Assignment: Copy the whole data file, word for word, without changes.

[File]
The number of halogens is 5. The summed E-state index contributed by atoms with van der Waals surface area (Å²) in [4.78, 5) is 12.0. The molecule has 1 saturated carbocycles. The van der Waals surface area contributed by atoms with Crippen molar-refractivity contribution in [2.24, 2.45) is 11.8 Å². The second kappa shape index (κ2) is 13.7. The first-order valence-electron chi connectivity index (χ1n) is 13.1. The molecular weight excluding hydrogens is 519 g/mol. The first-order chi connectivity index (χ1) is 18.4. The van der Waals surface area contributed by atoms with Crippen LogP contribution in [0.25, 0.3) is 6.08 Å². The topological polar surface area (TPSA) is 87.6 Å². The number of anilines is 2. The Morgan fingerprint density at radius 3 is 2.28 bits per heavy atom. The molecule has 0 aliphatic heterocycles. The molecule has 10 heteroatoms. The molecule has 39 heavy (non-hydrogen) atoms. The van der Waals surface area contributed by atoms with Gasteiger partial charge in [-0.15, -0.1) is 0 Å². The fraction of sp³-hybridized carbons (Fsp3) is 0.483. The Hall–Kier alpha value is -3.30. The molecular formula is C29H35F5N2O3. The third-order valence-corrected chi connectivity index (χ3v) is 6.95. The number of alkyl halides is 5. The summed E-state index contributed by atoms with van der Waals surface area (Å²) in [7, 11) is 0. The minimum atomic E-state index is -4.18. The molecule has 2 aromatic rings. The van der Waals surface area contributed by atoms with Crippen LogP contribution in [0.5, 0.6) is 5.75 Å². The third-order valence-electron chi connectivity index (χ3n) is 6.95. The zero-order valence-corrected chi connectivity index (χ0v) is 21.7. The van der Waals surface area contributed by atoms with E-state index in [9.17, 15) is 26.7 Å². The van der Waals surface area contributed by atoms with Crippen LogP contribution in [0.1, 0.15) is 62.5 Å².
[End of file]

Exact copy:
The number of halogens is 5. The summed E-state index contributed by atoms with van der Waals surface area (Å²) in [4.78, 5) is 12.0. The molecule has 1 saturated carbocycles. The van der Waals surface area contributed by atoms with Crippen molar-refractivity contribution in [2.24, 2.45) is 11.8 Å². The second kappa shape index (κ2) is 13.7. The first-order valence-electron chi connectivity index (χ1n) is 13.1. The molecular weight excluding hydrogens is 519 g/mol. The first-order chi connectivity index (χ1) is 18.4. The van der Waals surface area contributed by atoms with Crippen LogP contribution in [0.25, 0.3) is 6.08 Å². The topological polar surface area (TPSA) is 87.6 Å². The number of anilines is 2. The Morgan fingerprint density at radius 3 is 2.28 bits per heavy atom. The molecule has 0 aliphatic heterocycles. The molecule has 10 heteroatoms. The molecule has 39 heavy (non-hydrogen) atoms. The van der Waals surface area contributed by atoms with Gasteiger partial charge in [-0.15, -0.1) is 0 Å². The fraction of sp³-hybridized carbons (Fsp3) is 0.483. The Hall–Kier alpha value is -3.30. The molecular formula is C29H35F5N2O3. The third-order valence-corrected chi connectivity index (χ3v) is 6.95. The number of alkyl halides is 5. The summed E-state index contributed by atoms with van der Waals surface area (Å²) in [7, 11) is 0. The minimum atomic E-state index is -4.18. The molecule has 2 aromatic rings. The van der Waals surface area contributed by atoms with Crippen LogP contribution in [0.5, 0.6) is 5.75 Å². The third-order valence-electron chi connectivity index (χ3n) is 6.95. The zero-order valence-corrected chi connectivity index (χ0v) is 21.7. The van der Waals surface area contributed by atoms with E-state index in [9.17, 15) is 26.7 Å². The van der Waals surface area contributed by atoms with Crippen LogP contribution in [0.1, 0.15) is 62.5 Å².